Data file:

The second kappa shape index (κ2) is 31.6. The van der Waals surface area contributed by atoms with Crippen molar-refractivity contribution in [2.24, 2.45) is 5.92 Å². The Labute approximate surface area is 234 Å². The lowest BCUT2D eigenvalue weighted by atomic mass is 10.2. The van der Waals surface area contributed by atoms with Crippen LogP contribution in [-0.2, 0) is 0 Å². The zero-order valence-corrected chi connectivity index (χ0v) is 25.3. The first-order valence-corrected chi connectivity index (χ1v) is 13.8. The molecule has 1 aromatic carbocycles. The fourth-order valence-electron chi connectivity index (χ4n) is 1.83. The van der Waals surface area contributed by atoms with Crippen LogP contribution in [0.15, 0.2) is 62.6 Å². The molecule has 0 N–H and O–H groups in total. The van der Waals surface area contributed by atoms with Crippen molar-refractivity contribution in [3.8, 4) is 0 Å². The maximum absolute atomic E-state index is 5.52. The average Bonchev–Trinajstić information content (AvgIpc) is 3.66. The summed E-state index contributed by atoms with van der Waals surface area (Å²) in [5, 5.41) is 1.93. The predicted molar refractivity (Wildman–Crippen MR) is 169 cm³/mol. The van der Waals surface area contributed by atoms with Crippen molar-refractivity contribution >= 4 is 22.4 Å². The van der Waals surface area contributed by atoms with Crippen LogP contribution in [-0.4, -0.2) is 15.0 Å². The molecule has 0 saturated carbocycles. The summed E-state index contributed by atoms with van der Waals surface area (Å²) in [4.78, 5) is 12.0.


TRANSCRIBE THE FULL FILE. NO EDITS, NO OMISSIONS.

The second kappa shape index (κ2) is 31.6. The van der Waals surface area contributed by atoms with Crippen molar-refractivity contribution in [2.24, 2.45) is 5.92 Å². The Labute approximate surface area is 234 Å². The lowest BCUT2D eigenvalue weighted by atomic mass is 10.2. The van der Waals surface area contributed by atoms with Crippen LogP contribution in [-0.2, 0) is 0 Å². The zero-order valence-corrected chi connectivity index (χ0v) is 25.3. The first-order valence-corrected chi connectivity index (χ1v) is 13.8. The molecule has 1 aromatic carbocycles. The fourth-order valence-electron chi connectivity index (χ4n) is 1.83. The van der Waals surface area contributed by atoms with Crippen LogP contribution in [0.15, 0.2) is 62.6 Å². The molecule has 0 N–H and O–H groups in total. The van der Waals surface area contributed by atoms with Crippen molar-refractivity contribution in [3.8, 4) is 0 Å². The maximum absolute atomic E-state index is 5.52. The average Bonchev–Trinajstić information content (AvgIpc) is 3.66. The summed E-state index contributed by atoms with van der Waals surface area (Å²) in [5, 5.41) is 1.93. The predicted molar refractivity (Wildman–Crippen MR) is 169 cm³/mol. The van der Waals surface area contributed by atoms with Crippen molar-refractivity contribution >= 4 is 22.4 Å². The van der Waals surface area contributed by atoms with Crippen LogP contribution in [-0.4, -0.2) is 15.0 Å². The molecule has 0 saturated carbocycles. The summed E-state index contributed by atoms with van der Waals surface area (Å²) in [4.78, 5) is 12.0.